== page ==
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Neuroimage. 2001 Jul;14(1 Pt 1):231-43.

A longitudinal quantitative MRI study of community-based patients with chronic epilepsy and newly diagnosed seizures: methodology and preliminary findings.

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National Society for Epilepsy, University Department of Clinical Neurology, Institute of Newurology, University College London, United Kingdom.


Experimental and human data suggest that progressive cerebral damage may result from the cumulative effect of brief recurrent seizures. Longitudinal studies addressing this fundamental question, however, are lacking. We have addressed this need with a large prospective community-based observational study, which aims to rescan 154 patients with chronic active epilepsy and 90 patients with newly diagnosed seizures, after an interval of 3.5 years. Here, we describe the quantitative magnetic resonance methods used to identify subtle volume changes in hippocampal, cerebellar, and neocortical structures over time and report preliminary findings. Using this methodology, we have previously shown that we can reliably detect individual hippocampal volume (HV) and cerebellar volume (CBV) changes greater than 3.1 and 3.0%, respectively (Lemieux et al, 2000). Analysis of the first 53 subjects (24 patients with chronic active epilepsy, 9 patients with newly diagnosed seizures, and 20 controls) has demonstrated significant HV losses in 4 individuals. Automated and semiautomated calculation has detected significant reductions in CBV, total brain volume, and gray matter volume in 2, 3, and 1 subject, respectively. There were no significant white matter volume losses detected. Data collected from rescanning the entire cohorts will help to provide further information on the relationship between recurrent seizures and secondary brain damage.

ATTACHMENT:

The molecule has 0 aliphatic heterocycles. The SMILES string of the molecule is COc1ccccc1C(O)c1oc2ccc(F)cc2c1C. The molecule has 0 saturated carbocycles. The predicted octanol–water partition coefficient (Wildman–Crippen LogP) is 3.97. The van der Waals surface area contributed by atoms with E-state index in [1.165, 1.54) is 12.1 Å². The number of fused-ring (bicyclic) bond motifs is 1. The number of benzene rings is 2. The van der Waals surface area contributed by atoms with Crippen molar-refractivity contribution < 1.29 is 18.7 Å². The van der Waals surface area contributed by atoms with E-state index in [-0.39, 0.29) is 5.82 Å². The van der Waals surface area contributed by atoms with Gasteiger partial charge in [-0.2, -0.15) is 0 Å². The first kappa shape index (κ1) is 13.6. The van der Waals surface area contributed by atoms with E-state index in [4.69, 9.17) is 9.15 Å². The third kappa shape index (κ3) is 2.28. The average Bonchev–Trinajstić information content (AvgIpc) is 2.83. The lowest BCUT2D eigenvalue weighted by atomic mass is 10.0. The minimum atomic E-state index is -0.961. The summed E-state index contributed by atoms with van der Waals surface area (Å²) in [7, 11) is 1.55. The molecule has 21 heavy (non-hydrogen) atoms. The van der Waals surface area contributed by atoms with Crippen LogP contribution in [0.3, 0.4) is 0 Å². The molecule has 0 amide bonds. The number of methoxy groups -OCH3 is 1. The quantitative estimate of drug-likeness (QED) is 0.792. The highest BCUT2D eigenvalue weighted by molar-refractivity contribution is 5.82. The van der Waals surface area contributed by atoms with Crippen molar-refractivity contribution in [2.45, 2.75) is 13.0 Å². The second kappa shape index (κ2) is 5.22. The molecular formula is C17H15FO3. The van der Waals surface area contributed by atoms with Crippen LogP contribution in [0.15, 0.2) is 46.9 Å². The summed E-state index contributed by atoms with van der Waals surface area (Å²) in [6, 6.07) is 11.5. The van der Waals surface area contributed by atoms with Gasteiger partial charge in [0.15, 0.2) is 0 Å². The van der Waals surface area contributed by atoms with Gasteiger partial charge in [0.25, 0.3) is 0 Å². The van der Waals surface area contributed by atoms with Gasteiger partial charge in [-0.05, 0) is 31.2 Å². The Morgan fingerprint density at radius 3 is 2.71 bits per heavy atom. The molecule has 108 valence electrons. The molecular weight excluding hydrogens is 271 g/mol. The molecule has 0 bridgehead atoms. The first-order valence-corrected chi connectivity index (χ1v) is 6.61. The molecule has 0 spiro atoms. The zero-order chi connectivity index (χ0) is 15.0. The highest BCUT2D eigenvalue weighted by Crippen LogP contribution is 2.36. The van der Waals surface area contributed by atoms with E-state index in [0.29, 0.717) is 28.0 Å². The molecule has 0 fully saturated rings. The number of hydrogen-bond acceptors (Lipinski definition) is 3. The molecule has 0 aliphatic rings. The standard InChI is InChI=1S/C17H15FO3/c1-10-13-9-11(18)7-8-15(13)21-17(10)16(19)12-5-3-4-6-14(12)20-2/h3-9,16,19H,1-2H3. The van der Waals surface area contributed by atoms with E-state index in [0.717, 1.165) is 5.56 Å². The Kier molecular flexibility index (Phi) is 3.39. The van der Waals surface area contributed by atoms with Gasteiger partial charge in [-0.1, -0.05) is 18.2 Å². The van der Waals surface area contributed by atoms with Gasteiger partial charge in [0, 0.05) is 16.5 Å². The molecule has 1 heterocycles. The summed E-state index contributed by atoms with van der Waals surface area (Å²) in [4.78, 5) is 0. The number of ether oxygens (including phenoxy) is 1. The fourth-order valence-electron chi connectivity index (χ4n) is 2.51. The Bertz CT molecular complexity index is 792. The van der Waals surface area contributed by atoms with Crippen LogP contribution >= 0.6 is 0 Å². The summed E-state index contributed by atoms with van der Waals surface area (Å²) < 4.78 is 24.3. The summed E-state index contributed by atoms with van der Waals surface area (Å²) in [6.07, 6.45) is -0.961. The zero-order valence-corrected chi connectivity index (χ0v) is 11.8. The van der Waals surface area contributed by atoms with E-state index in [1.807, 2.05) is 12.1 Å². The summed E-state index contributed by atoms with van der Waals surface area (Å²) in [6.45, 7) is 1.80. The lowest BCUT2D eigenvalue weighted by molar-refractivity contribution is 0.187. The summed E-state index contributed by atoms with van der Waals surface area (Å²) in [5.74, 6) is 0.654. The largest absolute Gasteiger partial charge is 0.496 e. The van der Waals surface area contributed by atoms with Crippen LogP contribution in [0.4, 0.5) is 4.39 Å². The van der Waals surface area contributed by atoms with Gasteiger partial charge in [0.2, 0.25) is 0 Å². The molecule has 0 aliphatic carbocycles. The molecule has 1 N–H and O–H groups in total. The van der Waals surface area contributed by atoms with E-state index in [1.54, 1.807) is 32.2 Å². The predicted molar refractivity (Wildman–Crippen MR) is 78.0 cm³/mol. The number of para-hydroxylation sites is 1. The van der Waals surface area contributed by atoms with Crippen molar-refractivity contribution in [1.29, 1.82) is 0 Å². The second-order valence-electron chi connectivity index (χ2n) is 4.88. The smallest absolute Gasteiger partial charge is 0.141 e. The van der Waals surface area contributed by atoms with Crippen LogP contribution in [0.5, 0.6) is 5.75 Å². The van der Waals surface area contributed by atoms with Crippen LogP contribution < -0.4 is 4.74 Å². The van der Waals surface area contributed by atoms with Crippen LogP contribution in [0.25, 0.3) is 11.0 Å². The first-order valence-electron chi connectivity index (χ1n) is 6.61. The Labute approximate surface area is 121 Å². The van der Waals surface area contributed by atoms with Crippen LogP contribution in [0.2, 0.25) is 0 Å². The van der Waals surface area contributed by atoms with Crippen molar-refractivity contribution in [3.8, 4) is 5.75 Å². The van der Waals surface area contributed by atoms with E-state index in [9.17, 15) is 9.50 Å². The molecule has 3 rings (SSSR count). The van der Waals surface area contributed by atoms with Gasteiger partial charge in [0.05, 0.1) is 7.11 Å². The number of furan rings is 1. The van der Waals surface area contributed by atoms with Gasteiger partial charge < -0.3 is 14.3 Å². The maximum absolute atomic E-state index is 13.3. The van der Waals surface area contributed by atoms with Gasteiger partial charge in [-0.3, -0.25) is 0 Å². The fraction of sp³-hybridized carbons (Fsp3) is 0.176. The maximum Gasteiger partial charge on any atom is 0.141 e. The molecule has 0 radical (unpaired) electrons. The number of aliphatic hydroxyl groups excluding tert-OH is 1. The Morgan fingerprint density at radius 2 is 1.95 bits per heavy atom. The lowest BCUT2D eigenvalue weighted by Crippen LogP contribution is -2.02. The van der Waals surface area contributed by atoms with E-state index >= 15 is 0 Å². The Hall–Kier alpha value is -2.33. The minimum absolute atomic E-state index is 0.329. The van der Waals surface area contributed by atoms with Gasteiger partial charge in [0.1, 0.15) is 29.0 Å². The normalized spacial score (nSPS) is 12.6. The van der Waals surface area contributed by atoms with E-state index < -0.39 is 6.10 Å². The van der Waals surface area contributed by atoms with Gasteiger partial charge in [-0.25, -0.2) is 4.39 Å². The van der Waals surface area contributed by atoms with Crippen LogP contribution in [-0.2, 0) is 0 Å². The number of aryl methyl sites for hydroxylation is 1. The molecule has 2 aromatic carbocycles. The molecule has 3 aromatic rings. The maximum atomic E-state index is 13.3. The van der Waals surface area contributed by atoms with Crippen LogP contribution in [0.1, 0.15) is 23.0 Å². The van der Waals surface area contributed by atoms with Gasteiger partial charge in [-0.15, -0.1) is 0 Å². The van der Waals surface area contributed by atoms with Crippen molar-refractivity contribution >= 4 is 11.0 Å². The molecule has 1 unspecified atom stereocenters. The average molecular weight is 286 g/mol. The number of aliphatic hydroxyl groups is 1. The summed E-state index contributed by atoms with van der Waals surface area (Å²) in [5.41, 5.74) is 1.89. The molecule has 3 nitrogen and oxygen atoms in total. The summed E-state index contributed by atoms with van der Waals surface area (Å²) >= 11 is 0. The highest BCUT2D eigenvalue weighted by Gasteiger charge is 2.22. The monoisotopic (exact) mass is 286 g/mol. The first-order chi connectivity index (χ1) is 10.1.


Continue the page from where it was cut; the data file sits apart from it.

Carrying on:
[Indexed for MEDLINE]

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